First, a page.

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My Lords, I declare my interests as someone employed at the University of Cambridge. One of my roles is as co-director of the Master of Studies programme, which brings in international students on a regular basis. They come not for a year or two at a time but for temporary periods, yet they have to go through the whole visa regime, which is long and complicated. One of the things that is so difficult in higher education and recruitment is that over the years UKBA has made it so difficult for students to come here. The procedures are lengthy and time-consuming, and very often are done out of country. Yesterday I talked to one of my tutees who said that from Kazakhstan she has to apply for a visa in the Philippines—not necessarily the most obvious thing to have to do.
In many ways, part-time students have an easier time than full-time students because most of them have full-time employment so can fulfil visa requirements quite easily. However, as the noble Lord, Lord Hannay, said in his opening remarks, there is something very strange about treating international students as economic migrants. Normally we think of economic migrants as people coming to work and taking jobs. That may be a good thing or it may be bad, but it is very specific. International students are paying fees. They are contributing to the local economy, contributing jobs and making a real difference. Yet time and again, usually led by the Home Office, we get decisions that make it harder for us to recruit international students.
I was going to refer to “global Britain” but the noble Lord, Lord Patten, has already mentioned it. So I will not go much further, except to say that there seems to be something very odd when a Government who are saying, “We want to make a success of Brexit and are looking for international opportunities”, do not see international students as a major opportunity.
Should the Government not be thinking of the situation for EU students? The noble Baroness, Lady Royall, has already mentioned them. At present EU students are treated as home students. Presumably on the day we leave—we keep being told that nothing changes until that day—EU students become international students. Are they then going to become part of our immigration target? Are we then going to say that EU students appear even less welcome than students have traditionally done? What are we saying? What sort of message is going to be given? What opportunity can we as Members of your Lordships’ House offer to assist the Government and the Minister of State in getting the rules changed?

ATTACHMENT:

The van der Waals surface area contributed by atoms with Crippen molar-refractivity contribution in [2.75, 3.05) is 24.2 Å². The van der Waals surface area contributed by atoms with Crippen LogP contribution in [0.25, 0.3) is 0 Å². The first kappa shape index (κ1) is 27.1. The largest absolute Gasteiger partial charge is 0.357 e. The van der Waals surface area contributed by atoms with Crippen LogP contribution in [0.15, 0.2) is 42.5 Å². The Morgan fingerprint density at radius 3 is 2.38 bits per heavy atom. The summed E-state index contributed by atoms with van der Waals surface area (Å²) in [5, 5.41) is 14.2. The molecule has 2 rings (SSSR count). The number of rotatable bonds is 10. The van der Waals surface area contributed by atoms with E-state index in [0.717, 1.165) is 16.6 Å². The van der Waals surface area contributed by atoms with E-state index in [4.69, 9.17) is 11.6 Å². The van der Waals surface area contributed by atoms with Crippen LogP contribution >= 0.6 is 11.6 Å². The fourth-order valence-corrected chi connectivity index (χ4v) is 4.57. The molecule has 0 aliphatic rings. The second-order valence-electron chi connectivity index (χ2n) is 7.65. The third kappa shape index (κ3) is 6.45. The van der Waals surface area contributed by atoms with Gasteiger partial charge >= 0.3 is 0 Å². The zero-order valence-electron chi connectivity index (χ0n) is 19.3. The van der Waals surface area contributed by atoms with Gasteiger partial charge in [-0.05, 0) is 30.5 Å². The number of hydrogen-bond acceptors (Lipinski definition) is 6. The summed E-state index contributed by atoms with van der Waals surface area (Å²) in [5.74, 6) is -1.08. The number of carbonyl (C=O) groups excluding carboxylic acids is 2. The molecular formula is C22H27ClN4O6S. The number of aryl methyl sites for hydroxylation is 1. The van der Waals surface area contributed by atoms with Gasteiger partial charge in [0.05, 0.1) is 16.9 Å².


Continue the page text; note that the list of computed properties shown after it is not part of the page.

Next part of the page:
In a Question for Short Debate a few weeks ago, the noble Lord, Lord Lucas, asked, “What is the problem?” In the past, under the coalition Government, the problem appeared to be the then Home Secretary, who was not very keen to liberalise international student numbers. That former Home Secretary is of course now the Prime Minister, and she does not seem to have changed her mind.
The noble Lord, Lord Hannay, referred to all corners of this House supporting the amendment. When I made my maiden speech, I was sitting exactly where the noble Lord is sitting now. I spoke on European matters and said I looked forward to working on them with Members from all parts of your Lordships’ House. All parts of your Lordships’ House appear to be in agreement on this amendment, with one exception: some Members on Her Majesty’s Front Bench. Can we find a way of persuading the Government to accept this amendment, take international students out of the immigration figures and accept that international students are an export and are not about economic immigration?